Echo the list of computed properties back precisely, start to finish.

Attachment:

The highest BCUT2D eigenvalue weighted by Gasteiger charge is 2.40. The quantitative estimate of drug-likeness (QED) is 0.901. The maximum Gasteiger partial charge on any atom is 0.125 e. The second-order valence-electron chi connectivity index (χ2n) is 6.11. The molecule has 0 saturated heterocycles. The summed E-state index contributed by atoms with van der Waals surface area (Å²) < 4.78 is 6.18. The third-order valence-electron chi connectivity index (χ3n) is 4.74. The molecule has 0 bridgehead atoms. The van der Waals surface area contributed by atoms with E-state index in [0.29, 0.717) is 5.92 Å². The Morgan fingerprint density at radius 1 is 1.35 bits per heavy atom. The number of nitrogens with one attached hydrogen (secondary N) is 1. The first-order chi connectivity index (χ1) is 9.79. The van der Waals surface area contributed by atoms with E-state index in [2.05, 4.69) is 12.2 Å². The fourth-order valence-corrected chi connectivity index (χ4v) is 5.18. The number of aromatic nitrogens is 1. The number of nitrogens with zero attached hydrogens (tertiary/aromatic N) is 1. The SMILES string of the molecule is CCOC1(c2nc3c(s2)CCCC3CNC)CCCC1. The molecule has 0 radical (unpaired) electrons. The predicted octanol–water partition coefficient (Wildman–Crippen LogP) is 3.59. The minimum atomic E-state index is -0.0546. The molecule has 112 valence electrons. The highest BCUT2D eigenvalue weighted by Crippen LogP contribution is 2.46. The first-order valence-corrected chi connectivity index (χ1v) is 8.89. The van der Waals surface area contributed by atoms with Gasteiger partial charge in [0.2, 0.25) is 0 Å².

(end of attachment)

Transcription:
The highest BCUT2D eigenvalue weighted by Gasteiger charge is 2.40. The quantitative estimate of drug-likeness (QED) is 0.901. The maximum Gasteiger partial charge on any atom is 0.125 e. The second-order valence-electron chi connectivity index (χ2n) is 6.11. The molecule has 0 saturated heterocycles. The summed E-state index contributed by atoms with van der Waals surface area (Å²) < 4.78 is 6.18. The third-order valence-electron chi connectivity index (χ3n) is 4.74. The molecule has 0 bridgehead atoms. The van der Waals surface area contributed by atoms with E-state index in [0.29, 0.717) is 5.92 Å². The Morgan fingerprint density at radius 1 is 1.35 bits per heavy atom. The number of nitrogens with one attached hydrogen (secondary N) is 1. The first-order chi connectivity index (χ1) is 9.79. The van der Waals surface area contributed by atoms with E-state index in [2.05, 4.69) is 12.2 Å². The fourth-order valence-corrected chi connectivity index (χ4v) is 5.18. The number of aromatic nitrogens is 1. The number of nitrogens with zero attached hydrogens (tertiary/aromatic N) is 1. The SMILES string of the molecule is CCOC1(c2nc3c(s2)CCCC3CNC)CCCC1. The molecule has 0 radical (unpaired) electrons. The predicted octanol–water partition coefficient (Wildman–Crippen LogP) is 3.59. The minimum atomic E-state index is -0.0546. The molecule has 112 valence electrons. The highest BCUT2D eigenvalue weighted by Crippen LogP contribution is 2.46. The first-order valence-corrected chi connectivity index (χ1v) is 8.89. The van der Waals surface area contributed by atoms with Gasteiger partial charge in [0.2, 0.25) is 0 Å².